How does your grass grow? This year we have seen a cold, slow start to the grass growing season, with many regions experiencing long cold dry spells in the UK. Snow has been seen across the country, just as cows are beginning to be seen in the fields. With the UK mean temperature in February at 4.1 °C, and March reaching a mean average of 6.1 °C, it’s only just warm enough for grass to grow, with rainfall down to 89% average in March, according to the Met Office.
Add to this, the increased cost of bought in feeds, with prices continuing to show an upwards trajectory for several months now, with little expectation of change, the challenge of producing profitable milk is ever more present.
So, if ever there was a good time to get the most value out of your home-grown forage it is now.
So how do you get more milk from forage? You make better quality silage.
We know that there are many variables and actions affecting silage quality, however essentially you are aiming to achieve several things: a good clean crop grown and harvested under good conditions, very well compacted and well-sealed.
Reducing the dry matter losses, retaining the nutrients and energy, and achieving less wastage in ensiling, all result in more milk production and growth from forage.
Increasing dry matter intake (kg/day) correlates with increasing daily milk yields, however there will be a number of factors affecting DM intakes, including forage quality, feed protein levels, stage of lactation and so on.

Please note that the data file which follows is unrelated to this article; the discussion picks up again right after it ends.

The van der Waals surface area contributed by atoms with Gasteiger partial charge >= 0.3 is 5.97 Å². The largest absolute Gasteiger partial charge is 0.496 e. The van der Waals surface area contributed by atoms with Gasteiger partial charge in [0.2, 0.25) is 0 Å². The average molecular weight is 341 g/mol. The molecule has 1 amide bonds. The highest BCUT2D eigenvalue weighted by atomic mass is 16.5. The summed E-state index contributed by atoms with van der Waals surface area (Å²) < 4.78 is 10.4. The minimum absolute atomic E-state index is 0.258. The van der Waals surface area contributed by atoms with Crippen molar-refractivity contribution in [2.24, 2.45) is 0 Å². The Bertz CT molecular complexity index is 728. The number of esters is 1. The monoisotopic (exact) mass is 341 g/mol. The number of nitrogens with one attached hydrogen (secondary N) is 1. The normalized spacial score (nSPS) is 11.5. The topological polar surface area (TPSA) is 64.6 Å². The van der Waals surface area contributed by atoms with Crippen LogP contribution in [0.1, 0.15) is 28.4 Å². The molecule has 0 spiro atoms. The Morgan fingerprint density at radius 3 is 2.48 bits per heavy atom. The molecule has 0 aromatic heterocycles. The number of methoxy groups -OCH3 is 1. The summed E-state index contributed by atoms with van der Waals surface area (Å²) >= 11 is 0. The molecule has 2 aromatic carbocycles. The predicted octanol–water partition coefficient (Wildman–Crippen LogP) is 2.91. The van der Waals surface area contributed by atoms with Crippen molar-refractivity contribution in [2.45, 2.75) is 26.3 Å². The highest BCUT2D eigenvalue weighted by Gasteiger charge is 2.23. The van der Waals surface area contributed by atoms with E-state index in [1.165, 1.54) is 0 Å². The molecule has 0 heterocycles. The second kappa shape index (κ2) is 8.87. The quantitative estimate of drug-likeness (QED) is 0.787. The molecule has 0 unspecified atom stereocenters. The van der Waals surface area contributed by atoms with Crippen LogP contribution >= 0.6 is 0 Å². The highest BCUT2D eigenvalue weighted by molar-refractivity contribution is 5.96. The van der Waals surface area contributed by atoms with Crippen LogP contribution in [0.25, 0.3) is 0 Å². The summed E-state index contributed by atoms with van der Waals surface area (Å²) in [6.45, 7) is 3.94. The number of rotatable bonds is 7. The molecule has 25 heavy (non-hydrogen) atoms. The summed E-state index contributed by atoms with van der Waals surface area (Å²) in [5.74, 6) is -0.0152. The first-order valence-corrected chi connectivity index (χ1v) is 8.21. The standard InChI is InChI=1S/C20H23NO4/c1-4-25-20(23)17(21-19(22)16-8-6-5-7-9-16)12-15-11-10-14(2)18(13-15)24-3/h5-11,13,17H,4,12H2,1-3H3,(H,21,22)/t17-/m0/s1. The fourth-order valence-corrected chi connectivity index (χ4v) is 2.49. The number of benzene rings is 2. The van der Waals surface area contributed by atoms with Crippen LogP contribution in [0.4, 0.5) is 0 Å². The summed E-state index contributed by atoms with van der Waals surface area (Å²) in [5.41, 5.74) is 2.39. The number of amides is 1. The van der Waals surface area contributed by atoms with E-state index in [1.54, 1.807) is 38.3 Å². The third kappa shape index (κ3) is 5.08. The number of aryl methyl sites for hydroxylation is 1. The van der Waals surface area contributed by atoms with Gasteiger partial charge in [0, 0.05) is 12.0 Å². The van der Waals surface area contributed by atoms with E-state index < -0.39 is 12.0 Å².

The target of around 30% DM after wilting for grass silage in the UK (sometimes higher in Western Europe), can be diminished during the fermentation process in the pit, loosing value. Imagine if you have 3000 tonnes of fresh grass in the field, brought to the clamp it could be around 70% water 30% dry matter. That means we have 1000 tonnes DM at point of clamping. The process of decomposition continues until fermentation is complete, using up valuable energy from the grass.
So, we start off with 1000 tonnes DM but after the fermentation process is completed, we might have only 700 – 900 tonnes DM left. If we could speed up the fermentation process, lowering the pH fast by increasing the speed of lactic acid production, we can retain more of the valuable DM, nutrients and energy in the silage, reducing wasted feed. This is where using a quality silage inoculant like Advance Grass performs, improving the fermentation process.
Minimising the DM loss in ensiled forage is vital when maximising the proportion of home grown forage in the ration.
If the TMR ration needs to achieve an energy density of between 12.5 and 13 megajoules for a high yielding dairy cow at peak lactation, being able to increase the level of metabolizable energy and crude protein in the silage will ultimately allow more milk to come from what you grow, rather than bought in feeds.
A quality crop-specific silage inoculant like Advance Grass, which includes a unique formulation of enzymes and bacteria, helps you to achieve more retained DM, more crude protein, less ammonia digestible NDF (dNDF) and more rumen available energy.
Results from our recent trials on Advance Grass shows dNDF increased by 3.48%, a reduction in dry matter losses compared to untreated grass, increased crude protein and lower ammonia levels.
Click here to see our Advance Grass Product Leaflet